For completeness, we cover the create user command, but in reality, the user will still need to be enabled and have the password set in the Active Directory.

To delete the account we just created, we will use the following command:

[root@adcli-client ~]# adcli delete-user --domain=golinuxcloud.com deepak
Password for Administrator@GOLINUXCLOUD.COM:

 

Configuring Kerberos

The join operation creates a keytab the machine will authenticate with. When inspect the with klist -kt, should show several entries that contain client hostname in some form:

[root@adcli-client ~]# klist -kte
Keytab name: FILE:/etc/krb5.keytab
KVNO Timestamp           Principal
---- ------------------- ------------------------------------------------------
   2 07/05/2019 08:35:35 adcli-client$@GOLINUXCLOUD.COM (des-cbc-crc)
   2 07/05/2019 08:35:35 adcli-client$@GOLINUXCLOUD.COM (des-cbc-md5)
   2 07/05/2019 08:35:35 adcli-client$@GOLINUXCLOUD.COM (arcfour-hmac)
   2 07/05/2019 08:35:35 adcli-client$@GOLINUXCLOUD.COM (aes128-cts-hmac-sha1-96)
   2 07/05/2019 08:35:35 adcli-client$@GOLINUXCLOUD.COM (aes256-cts-hmac-sha1-96)
   2 07/05/2019 08:35:35 host/adcli-client@GOLINUXCLOUD.COM (des-cbc-crc)
   2 07/05/2019 08:35:35 host/adcli-client@GOLINUXCLOUD.COM (des-cbc-md5)
   2 07/05/2019 08:35:35 host/adcli-client@GOLINUXCLOUD.COM (arcfour-hmac)
   2 07/05/2019 08:35:36 host/adcli-client@GOLINUXCLOUD.COM (aes128-cts-hmac-sha1-96)
   2 07/05/2019 08:35:36 host/adcli-client@GOLINUXCLOUD.COM (aes256-cts-hmac-sha1-96)
   2 07/05/2019 08:35:36 host/adcli-client.example.com@GOLINUXCLOUD.COM (des-cbc-crc)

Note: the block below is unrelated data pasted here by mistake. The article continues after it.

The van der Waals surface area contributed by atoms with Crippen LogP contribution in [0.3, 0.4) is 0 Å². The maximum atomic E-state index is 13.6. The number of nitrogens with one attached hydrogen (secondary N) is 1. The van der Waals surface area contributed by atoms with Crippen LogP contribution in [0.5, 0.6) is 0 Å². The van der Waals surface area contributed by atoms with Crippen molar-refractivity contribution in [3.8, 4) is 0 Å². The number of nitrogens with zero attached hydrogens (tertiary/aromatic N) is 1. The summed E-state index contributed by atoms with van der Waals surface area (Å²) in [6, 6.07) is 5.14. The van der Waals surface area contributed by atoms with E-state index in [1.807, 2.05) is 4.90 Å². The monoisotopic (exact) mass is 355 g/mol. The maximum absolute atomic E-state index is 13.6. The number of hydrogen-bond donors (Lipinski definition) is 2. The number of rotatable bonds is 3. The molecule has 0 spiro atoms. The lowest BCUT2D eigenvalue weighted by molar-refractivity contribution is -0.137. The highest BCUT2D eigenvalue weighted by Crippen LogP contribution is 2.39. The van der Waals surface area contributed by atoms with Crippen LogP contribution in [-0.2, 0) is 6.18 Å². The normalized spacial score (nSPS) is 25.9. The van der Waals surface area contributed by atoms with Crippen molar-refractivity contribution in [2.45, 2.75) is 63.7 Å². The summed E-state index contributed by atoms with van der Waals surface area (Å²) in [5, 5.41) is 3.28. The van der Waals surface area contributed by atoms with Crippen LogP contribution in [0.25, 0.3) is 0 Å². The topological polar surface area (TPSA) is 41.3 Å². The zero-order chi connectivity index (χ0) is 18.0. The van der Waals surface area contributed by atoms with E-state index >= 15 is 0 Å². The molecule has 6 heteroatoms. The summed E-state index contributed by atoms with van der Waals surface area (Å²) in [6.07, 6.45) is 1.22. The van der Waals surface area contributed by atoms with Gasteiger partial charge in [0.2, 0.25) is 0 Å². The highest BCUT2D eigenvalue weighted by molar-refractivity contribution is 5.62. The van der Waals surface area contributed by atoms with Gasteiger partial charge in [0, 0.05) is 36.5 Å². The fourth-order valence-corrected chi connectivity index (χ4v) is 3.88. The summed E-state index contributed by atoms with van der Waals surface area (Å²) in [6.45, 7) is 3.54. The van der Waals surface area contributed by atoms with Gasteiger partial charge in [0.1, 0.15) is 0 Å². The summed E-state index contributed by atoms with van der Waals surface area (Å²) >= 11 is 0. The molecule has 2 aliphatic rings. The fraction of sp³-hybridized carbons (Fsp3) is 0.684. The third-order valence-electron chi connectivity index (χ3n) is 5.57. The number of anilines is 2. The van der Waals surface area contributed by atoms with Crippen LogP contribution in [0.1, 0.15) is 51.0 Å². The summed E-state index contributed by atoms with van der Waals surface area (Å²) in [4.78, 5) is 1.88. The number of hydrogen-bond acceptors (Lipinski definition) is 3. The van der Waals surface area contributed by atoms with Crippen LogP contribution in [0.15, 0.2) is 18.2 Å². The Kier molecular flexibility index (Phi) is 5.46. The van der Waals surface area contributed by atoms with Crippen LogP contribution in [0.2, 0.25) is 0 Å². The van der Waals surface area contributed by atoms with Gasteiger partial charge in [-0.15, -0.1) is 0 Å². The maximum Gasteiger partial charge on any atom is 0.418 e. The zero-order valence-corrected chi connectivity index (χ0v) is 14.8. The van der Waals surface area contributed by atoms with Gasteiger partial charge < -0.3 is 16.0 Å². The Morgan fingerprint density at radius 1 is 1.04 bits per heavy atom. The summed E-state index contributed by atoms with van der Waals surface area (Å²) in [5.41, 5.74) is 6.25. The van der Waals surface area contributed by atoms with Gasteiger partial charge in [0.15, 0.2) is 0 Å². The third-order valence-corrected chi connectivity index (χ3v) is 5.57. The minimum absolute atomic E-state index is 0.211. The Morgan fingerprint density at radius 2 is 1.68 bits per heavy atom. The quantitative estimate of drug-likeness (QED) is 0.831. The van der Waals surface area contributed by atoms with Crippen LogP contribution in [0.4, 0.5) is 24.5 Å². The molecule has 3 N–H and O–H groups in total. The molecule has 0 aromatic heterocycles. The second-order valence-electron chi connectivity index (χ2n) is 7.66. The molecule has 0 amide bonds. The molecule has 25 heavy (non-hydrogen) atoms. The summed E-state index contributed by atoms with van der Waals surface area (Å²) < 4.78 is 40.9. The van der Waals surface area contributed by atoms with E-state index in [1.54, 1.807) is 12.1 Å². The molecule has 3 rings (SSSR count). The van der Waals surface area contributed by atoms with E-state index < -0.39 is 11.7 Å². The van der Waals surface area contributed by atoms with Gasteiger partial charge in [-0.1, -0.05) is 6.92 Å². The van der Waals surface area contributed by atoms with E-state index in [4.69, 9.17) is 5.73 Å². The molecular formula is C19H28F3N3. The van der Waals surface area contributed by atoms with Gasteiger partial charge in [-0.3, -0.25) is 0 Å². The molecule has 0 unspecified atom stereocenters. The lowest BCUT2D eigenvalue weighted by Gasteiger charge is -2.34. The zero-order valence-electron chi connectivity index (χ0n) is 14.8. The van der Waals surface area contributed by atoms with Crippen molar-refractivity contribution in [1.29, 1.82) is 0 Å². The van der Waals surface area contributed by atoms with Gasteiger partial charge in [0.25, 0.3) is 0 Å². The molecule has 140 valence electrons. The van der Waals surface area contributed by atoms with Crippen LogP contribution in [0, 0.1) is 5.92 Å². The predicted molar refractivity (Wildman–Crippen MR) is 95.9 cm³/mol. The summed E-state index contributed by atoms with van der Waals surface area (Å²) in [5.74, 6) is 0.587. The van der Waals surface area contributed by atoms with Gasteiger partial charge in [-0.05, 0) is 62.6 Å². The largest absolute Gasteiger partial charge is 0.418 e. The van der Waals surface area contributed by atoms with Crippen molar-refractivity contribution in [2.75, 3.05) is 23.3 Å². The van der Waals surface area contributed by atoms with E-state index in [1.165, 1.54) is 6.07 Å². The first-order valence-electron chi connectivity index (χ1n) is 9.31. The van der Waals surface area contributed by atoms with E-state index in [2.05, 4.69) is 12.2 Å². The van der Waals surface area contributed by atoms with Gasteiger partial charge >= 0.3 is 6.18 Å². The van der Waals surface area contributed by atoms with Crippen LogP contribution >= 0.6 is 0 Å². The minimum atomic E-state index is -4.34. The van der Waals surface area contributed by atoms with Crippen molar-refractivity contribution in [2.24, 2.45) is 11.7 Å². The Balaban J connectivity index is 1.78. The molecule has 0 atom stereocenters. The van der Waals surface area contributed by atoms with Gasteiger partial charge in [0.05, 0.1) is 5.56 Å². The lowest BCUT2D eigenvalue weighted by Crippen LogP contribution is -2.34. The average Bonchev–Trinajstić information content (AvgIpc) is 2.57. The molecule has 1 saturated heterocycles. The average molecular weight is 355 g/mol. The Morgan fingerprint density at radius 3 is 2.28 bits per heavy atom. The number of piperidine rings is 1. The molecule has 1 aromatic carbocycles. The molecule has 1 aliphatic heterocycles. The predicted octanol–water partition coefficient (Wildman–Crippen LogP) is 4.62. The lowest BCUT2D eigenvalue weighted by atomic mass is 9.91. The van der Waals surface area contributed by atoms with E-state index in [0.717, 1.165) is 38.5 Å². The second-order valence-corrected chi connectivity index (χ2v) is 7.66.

2 07/05/2019 08:35:36 host/adcli-client.example.com@GOLINUXCLOUD.COM (des-cbc-md5)
   2 07/05/2019 08:35:36 host/adcli-client.example.com@GOLINUXCLOUD.COM (arcfour-hmac)
   2 07/05/2019 08:35:36 host/adcli-client.example.com@GOLINUXCLOUD.COM (aes128-cts-hmac-sha1-96)
   2 07/05/2019 08:35:36 host/adcli-client.example.com@GOLINUXCLOUD.COM (aes256-cts-hmac-sha1-96)
   2 07/05/2019 08:35:36 RestrictedKrbHost/adcli-client@GOLINUXCLOUD.COM (des-cbc-crc)
   2 07/05/2019 08:35:36 RestrictedKrbHost/adcli-client@GOLINUXCLOUD.COM (des-cbc-md5)
   2 07/05/2019 08:35:36 RestrictedKrbHost/adcli-client@GOLINUXCLOUD.COM (arcfour-hmac)
   2 07/05/2019 08:35:36 RestrictedKrbHost/adcli-client@GOLINUXCLOUD.COM (aes128-cts-hmac-sha1-96)
   2 07/05/2019 08:35:36 RestrictedKrbHost/adcli-client@GOLINUXCLOUD.COM (aes256-cts-hmac-sha1-96)
   2 07/05/2019 08:35:36 RestrictedKrbHost/adcli-client.example.com@GOLINUXCLOUD.COM (des-cbc-crc)
   2 07/05/2019 08:35:36 RestrictedKrbHost/adcli-client.example.com@GOLINUXCLOUD.COM (des-cbc-md5)
   2 07/05/2019 08:35:36 RestrictedKrbHost/adcli-client.example.com@GOLINUXCLOUD.COM (arcfour-hmac)
   2 07/05/2019 08:35:36 RestrictedKrbHost/adcli-client.example.com@GOLINUXCLOUD.COM (aes128-cts-hmac-sha1-96)
   2 07/05/2019 08:35:36 RestrictedKrbHost/adcli-client.example.com@GOLINUXCLOUD.COM (aes256-cts-hmac-sha1-96)

When you join a domain using realm, the /etc/krb5.conf keytab file is created to authenticate the RHEL system to the domain alongside the /etc/krb5.conf file. Below is my sample krb5.conf

[root@adcli-client ~]# cat /etc/krb5.conf
# Configuration snippets may be placed in this directory as well
includedir /etc/krb5.conf.d/

[logging]
 default = FILE:/var/log/krb5libs.log
 kdc = FILE:/var/log/krb5kdc.log
 admin_server = FILE:/var/log/kadmind.log

[libdefaults]
 default_realm = GOLINUXCLOUD.COM
 dns_lookup_realm = true
 dns_lookup_kdc = true
 ticket_lifetime = 24h
 renew_lifetime = 7d
 forwardable = true
 rdns = false
 pkinit_anchors = /etc/pki/tls/certs/ca-bundle.crt
 default_ccache_name = KEYRING:persistent:%{uid}

[realms]
 GOLINUXCLOUD.COM = {
  kdc = kerberos.golinuxcloud.com:88
  admin_server = kerberos.golinuxcloud.com:749
  default_domain = golinuxcloud.com
 }


[domain_realm]
 .example.com = GOLINUXCLOUD.COM
 example.com = GOLINUXCLOUD.COM

[kdc]
   profile = /var/kerberos/krb5kdc/kdc.conf

[appdefaults]
        pam = {
                debug = false
                ticket_lifetime = 36000